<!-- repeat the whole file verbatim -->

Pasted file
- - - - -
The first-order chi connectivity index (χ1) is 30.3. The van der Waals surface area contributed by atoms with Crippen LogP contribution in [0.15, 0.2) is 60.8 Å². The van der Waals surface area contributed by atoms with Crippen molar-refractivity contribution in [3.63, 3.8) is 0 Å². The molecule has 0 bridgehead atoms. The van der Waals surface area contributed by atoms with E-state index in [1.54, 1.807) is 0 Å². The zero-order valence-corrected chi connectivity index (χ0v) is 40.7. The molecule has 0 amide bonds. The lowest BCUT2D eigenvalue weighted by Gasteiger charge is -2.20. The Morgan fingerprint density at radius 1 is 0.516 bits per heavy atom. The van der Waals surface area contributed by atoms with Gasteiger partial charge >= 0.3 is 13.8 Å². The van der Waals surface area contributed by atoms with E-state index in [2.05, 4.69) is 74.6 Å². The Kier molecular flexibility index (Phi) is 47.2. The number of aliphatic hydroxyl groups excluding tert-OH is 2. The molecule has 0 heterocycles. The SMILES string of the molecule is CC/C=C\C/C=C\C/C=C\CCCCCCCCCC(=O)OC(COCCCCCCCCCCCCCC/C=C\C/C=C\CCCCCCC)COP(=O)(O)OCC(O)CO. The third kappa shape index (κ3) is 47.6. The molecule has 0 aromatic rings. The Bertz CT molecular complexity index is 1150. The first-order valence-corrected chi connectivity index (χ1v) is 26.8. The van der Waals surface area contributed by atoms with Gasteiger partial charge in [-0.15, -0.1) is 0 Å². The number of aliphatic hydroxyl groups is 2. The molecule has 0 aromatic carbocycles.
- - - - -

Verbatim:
The first-order chi connectivity index (χ1) is 30.3. The van der Waals surface area contributed by atoms with Crippen LogP contribution in [0.15, 0.2) is 60.8 Å². The van der Waals surface area contributed by atoms with Crippen molar-refractivity contribution in [3.63, 3.8) is 0 Å². The molecule has 0 bridgehead atoms. The van der Waals surface area contributed by atoms with E-state index in [1.54, 1.807) is 0 Å². The zero-order valence-corrected chi connectivity index (χ0v) is 40.7. The molecule has 0 amide bonds. The lowest BCUT2D eigenvalue weighted by Gasteiger charge is -2.20. The Morgan fingerprint density at radius 1 is 0.516 bits per heavy atom. The van der Waals surface area contributed by atoms with Gasteiger partial charge >= 0.3 is 13.8 Å². The van der Waals surface area contributed by atoms with E-state index in [2.05, 4.69) is 74.6 Å². The Kier molecular flexibility index (Phi) is 47.2. The number of aliphatic hydroxyl groups excluding tert-OH is 2. The molecule has 0 heterocycles. The SMILES string of the molecule is CC/C=C\C/C=C\C/C=C\CCCCCCCCCC(=O)OC(COCCCCCCCCCCCCCC/C=C\C/C=C\CCCCCCC)COP(=O)(O)OCC(O)CO. The third kappa shape index (κ3) is 47.6. The molecule has 0 aromatic rings. The Bertz CT molecular complexity index is 1150. The first-order valence-corrected chi connectivity index (χ1v) is 26.8. The van der Waals surface area contributed by atoms with Gasteiger partial charge in [-0.15, -0.1) is 0 Å². The number of aliphatic hydroxyl groups is 2. The molecule has 0 aromatic carbocycles.